Some of the greatest portraits of Western art were painted in Florence during the tumultuous years from 1512 to 1570, when the city was transformed from a republic with elected officials into a duchy ruled by the Medici family. The key figure in this transformation was Cosimo I de’ Medici, who became Duke of Florence in 1537, following the assassination of his predecessor, Alessandro de’ Medici. Cosimo shrewdly employed culture as a political tool in order to convert the mercantile city into the capital of a dynastic Medicean state, enlisting the leading intellectuals and artists of his time and promoting grand architectural, engineering, and artistic projects. Through Giorgio Vasari's famous written work Lives of the Artists, which was dedicated to the duke, Florence was promoted as the cradle of the Renaissance.
Through an outstanding group of portraits, this major loan exhibition will introduce visitors to the various new and complex ways that artists portrayed the elite of Medicean Florence, representing the sitters’ political and cultural ambitions and conveying the changing sense of what it meant to be a Florentine at this defining moment in the city’s history. The exhibition will feature over 90 works in a wide range of mediums, from paintings, sculptural busts, medals, and carved gemstones to drawings, etchings, manuscripts, and armor. Included are works by the period’s most celebrated artists, from Raphael, Jacopo Pontormo, and Rosso Fiorentino to Benvenuto Cellini, Agnolo Bronzino, and Francesco Salviati.
Accompanied by a catalogue.
Virtual Group Tours available by request.
“The sweep of Italian history and art history in dazzling portraits from the [Medici] dynasty’s final hurrah, on view in a sumptuous exhibition at the Met.” —The New York Times
“An absorbing new exhibition” —Washington Post
“A spectacular exhibition... Organized around fabulous loans from far-flung lenders and a deeply intellectual premise, ‘Medici Portraits’ would be a feat in any climate. In a pandemic, it’s a triumph.” —Wall Street Journal
“The Medici offers a stimulating balance of spectacular art and behind-the-scenes machination that played equal parts in defining one of the most famous periods in history.” —Forbes
Lead corporate sponsorship is provided by Bank of America.
Major support is provided by David S. Winter.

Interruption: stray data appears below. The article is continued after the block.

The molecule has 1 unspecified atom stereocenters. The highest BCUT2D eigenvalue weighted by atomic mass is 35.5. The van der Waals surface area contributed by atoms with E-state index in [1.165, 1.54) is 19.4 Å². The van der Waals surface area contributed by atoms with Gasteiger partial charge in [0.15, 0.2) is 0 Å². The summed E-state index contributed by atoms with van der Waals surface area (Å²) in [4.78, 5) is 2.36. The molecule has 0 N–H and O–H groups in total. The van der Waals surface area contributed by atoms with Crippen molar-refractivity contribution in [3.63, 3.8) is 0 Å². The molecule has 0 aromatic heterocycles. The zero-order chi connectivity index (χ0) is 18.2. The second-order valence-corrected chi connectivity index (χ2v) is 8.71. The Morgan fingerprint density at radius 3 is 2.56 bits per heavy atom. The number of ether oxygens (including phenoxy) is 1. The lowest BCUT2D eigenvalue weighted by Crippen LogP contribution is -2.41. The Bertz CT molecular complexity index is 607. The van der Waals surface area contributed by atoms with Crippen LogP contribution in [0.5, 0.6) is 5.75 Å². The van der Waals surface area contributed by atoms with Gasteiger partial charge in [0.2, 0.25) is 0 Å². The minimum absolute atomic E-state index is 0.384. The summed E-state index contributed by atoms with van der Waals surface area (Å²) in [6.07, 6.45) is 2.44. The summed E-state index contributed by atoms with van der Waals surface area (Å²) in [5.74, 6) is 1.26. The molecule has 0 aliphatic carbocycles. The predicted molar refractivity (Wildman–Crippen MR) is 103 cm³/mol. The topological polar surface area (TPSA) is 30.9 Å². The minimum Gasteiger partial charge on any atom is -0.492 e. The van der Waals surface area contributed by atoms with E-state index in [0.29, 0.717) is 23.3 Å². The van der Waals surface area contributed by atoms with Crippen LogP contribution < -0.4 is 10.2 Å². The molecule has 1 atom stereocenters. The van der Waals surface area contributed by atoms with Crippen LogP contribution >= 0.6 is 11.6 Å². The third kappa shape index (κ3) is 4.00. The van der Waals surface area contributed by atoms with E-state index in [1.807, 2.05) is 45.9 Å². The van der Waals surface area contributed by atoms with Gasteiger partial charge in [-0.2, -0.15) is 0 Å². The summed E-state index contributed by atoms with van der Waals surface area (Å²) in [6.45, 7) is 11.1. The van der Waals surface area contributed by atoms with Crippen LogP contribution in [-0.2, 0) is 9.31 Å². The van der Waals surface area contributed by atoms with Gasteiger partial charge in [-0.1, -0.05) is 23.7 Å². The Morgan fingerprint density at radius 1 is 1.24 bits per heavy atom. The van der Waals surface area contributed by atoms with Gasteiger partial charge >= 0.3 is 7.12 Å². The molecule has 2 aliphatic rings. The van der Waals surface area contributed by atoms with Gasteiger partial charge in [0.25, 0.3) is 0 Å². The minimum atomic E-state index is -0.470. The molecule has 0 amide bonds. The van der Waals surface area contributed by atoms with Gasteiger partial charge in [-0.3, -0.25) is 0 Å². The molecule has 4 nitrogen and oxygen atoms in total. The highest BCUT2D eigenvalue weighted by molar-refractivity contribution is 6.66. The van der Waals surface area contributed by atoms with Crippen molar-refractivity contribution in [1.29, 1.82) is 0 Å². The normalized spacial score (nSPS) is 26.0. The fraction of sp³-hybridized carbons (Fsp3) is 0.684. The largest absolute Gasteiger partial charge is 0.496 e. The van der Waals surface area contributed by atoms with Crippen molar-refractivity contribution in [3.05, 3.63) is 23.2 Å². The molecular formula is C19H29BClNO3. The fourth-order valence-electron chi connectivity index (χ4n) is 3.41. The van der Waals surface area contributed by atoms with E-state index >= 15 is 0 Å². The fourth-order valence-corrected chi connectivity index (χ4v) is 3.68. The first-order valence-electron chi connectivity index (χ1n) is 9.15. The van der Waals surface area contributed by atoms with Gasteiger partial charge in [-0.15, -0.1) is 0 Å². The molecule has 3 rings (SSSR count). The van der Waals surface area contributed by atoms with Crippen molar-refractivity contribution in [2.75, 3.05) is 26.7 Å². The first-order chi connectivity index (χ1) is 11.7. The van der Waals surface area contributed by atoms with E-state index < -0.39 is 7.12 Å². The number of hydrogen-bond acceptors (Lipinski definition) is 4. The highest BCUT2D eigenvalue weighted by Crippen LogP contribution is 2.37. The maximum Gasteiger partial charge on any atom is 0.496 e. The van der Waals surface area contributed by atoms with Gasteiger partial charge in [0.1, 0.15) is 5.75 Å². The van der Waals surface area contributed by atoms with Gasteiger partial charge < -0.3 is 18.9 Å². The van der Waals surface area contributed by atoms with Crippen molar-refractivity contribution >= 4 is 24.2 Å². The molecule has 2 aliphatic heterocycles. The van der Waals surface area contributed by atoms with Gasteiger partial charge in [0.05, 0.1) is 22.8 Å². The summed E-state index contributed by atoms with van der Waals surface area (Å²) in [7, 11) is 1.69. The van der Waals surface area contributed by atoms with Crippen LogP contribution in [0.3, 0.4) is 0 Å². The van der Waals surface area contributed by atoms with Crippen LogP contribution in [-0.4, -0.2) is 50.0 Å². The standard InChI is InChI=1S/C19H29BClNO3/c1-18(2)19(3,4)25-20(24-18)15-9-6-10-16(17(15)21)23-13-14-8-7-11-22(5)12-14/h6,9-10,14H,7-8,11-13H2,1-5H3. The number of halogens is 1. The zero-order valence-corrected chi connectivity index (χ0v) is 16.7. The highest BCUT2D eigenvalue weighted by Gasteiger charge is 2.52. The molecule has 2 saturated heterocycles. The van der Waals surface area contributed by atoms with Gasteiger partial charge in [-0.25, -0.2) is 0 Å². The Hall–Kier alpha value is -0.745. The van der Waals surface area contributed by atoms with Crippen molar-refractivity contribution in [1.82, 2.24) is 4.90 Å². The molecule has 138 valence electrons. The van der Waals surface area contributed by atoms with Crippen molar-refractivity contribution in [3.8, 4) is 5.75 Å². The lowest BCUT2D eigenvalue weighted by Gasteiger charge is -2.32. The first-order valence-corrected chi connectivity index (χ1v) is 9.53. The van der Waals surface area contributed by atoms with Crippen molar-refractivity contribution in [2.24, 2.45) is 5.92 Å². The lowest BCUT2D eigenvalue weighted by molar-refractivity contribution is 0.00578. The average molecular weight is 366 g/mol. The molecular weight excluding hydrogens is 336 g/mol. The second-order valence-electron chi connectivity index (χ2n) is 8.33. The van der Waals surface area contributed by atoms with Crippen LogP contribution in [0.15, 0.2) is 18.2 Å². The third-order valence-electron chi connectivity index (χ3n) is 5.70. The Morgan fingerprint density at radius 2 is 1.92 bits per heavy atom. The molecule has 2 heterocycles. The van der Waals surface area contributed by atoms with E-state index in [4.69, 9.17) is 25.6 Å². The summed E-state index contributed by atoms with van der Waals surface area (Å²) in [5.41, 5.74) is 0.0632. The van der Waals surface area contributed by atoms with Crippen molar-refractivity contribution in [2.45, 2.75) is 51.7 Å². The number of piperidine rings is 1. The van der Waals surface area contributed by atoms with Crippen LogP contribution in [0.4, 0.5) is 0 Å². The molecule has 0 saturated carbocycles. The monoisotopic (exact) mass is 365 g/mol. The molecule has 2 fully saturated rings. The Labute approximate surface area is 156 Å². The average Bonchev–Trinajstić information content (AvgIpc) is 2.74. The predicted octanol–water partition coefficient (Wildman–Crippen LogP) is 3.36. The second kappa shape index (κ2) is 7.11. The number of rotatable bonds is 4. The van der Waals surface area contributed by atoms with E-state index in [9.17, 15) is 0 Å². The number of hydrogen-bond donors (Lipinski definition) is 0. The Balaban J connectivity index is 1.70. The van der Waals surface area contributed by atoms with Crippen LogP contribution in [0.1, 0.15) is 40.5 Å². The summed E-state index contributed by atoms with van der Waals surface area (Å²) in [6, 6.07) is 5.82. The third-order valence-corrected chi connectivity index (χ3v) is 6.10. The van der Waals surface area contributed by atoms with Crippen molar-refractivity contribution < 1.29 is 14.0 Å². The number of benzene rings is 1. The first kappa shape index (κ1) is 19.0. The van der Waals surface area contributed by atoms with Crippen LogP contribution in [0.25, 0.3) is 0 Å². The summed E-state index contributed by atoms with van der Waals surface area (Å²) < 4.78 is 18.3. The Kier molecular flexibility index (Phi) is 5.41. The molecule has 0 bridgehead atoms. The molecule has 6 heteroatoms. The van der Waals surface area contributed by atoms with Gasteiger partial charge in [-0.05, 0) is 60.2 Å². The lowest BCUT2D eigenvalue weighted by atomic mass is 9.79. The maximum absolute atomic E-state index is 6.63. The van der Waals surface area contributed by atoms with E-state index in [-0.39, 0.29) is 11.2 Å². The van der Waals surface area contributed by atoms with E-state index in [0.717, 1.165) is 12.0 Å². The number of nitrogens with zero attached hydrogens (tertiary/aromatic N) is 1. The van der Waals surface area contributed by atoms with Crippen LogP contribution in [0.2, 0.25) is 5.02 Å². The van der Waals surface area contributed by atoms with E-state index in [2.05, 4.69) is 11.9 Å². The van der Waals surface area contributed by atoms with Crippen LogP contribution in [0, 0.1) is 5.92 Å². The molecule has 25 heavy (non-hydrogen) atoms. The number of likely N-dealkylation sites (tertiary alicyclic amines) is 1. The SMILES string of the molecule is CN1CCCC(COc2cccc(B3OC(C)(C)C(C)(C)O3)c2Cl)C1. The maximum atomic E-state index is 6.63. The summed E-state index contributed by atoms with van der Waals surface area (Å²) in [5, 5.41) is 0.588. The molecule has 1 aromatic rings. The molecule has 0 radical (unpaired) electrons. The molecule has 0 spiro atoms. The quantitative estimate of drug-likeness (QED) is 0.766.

Additional funding is provided by the Sherman Fairchild Foundation, the William Randolph Hearst Foundation, Alice Cary Brown and W.L. Lyons Brown, the Gail and Parker Gilbert Fund, Laura and John Arnold, the Diane Carol Brandt Fund, the Hata International Foundation, Mr. and Mrs. J. Tomilson Hill, Denise and Andrew Saul, and The International Council of The Metropolitan Museum of Art.
The exhibition is supported by an indemnity from the Federal Council on the Arts and the Humanities.
The catalogue is made possible by the Drue E. Heinz Fund.
Additional support is provided by Jon and Barbara Landau, Trinity Fine Art, Filippo Benappi, the Colnaghi Foundation, Marco Voena, the Malcolm Hewitt Wiener Foundation, and the Samuel H. Kress Foundation.
Welcome to a world of power struggles and political intrigue: Renaissance Italy. Before you visit the exhibition, get a first look at how a teenager in Florence leveraged art and personal connections to elevate the Medici brand. Check out the Medici Portraits Primer.
If you think influencer culture is a twenty-first-century invention, listen to this podcast about Cosimo I de’ Medici. Only a teenager when he became duke, he leveraged art and his community to reinvent the Medici name in his rise to power in sixteenth-century Florence.
Commentary by Alessandro Lai, costume designer for the Netflix series Medici; Jenny Tiramani, head of the School of Historical Dress; contemporary portraitist Bisa Butler; and Renaissance scholars Linda Wolk-Simon and Victoria Kirkham. Narrated by Edoardo Ballerini.
Listen to the Audio Guide here.
Bronzino (Agnolo di Cosimo di Mariano) (Italian, Monticelli 1503–1572 Florence). Portrait of a Young Man, 1530s. Oil on wood, 37 5/8 x 29 1/2 in. (95.6 x 74.9 cm). H. O. Havemeyer Collection, Bequest of Mrs. H. O. Havemeyer, 1929 (29.100.16)